Volume 2 of the ‘Rockhound’ series is now available. This particular volume focuses on the perception of value in mineral resources and the shifting lens through which Ontario’s mineral wealth is seen.
In Rockhound: Opening the Treasure Chest we visit such old collecting classics as the Saranac Zircon Mine, Bear Lake, Grace Lake, Bessemer Mine and Kuehl Lake. The mineral focus is on apatite, rare earths, tremolite, diopside and the more exotic treasures that are displayed at the Bancroft Gemboree. For any rockhound, mineral collector or crystal enthusiast this is without a doubt an invaluable accompaniment to a summer of collecting. Within ‘Rockhound’ you’ll learn how and where to collect. Over 80 mineral locations are detailed along with directions and specifics on the minerals found there.
At first glance the Essonville Road Cut looked much like many others in the area – gnawed upon by rockhounds and strewn with shards of calcite and sand. Most immediately obvious were the huge black crystals that protruded from the calcite – a dyke that is theorized to run off into a southerly direction onto private property. A sign on the fence behind the cutting advertises “Rockhound Eco-tours”. A rockhound eco-tour? It almost seemed contradictory.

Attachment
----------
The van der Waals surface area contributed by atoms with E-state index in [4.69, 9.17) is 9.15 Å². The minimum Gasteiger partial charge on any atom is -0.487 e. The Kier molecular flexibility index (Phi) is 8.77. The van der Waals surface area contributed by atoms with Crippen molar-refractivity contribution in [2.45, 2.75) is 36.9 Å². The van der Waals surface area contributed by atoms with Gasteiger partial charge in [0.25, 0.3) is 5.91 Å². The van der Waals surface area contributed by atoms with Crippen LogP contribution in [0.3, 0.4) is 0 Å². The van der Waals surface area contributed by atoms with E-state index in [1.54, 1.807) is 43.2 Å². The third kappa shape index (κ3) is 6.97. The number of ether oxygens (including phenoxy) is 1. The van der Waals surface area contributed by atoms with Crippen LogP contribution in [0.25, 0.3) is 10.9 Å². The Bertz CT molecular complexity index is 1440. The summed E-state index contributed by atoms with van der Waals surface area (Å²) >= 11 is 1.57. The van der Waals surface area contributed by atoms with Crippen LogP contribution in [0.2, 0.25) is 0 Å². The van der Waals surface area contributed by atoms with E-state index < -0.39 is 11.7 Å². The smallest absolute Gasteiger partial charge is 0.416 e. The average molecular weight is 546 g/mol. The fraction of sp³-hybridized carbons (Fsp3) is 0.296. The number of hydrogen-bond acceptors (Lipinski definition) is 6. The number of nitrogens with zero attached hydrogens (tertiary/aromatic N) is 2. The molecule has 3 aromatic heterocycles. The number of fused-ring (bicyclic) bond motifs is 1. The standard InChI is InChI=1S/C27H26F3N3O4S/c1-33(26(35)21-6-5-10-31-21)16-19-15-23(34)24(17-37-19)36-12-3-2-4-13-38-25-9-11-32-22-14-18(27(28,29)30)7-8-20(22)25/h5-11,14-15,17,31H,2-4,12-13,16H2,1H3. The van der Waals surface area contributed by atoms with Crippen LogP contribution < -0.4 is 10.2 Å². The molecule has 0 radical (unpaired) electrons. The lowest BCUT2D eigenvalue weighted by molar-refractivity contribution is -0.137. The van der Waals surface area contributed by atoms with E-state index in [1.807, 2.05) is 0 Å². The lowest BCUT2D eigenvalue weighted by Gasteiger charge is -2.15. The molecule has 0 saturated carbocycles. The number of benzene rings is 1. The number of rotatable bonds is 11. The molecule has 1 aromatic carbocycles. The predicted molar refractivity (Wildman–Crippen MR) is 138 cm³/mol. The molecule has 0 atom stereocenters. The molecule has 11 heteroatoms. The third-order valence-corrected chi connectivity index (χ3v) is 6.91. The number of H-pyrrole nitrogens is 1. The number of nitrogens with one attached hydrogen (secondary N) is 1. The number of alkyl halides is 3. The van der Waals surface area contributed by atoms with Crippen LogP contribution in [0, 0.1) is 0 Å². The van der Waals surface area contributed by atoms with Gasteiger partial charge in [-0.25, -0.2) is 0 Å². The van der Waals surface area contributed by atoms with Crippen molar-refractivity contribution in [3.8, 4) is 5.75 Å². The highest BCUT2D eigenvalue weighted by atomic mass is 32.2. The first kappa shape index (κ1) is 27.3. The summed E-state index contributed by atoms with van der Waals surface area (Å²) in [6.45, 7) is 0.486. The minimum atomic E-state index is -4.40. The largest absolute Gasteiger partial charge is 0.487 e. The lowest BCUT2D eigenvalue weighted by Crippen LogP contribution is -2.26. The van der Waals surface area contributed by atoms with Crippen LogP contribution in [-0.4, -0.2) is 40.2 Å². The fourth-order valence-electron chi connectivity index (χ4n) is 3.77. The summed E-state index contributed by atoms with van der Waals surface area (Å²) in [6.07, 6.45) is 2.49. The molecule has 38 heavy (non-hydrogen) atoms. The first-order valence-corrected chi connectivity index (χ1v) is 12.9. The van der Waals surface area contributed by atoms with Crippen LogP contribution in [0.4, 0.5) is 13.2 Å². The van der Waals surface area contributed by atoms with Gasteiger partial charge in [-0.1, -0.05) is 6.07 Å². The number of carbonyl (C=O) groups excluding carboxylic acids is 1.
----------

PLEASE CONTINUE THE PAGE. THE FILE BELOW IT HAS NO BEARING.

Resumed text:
“You’re a rockhound?” I asked the fellow crossing the road from the pickup he had parked on the opposite shoulder – “You might say that”, I was told with a grin. “I am more a prospector and I operate the eco-tours – like to show the minerals on my property but we prefer not to set pick or hammer to them. We like to think of ourselves more as stewards”. “Stewards?” “Yeah, caring for the land. I know it sounds hokey, but I think we were meant to have our property – to look after it. Collecting can be destructive”.
I kind of edge my rock hammer around behind me. “Is there a problem with us collecting here I ask? Nah, its public land. Place is already trashed with all the blasting”.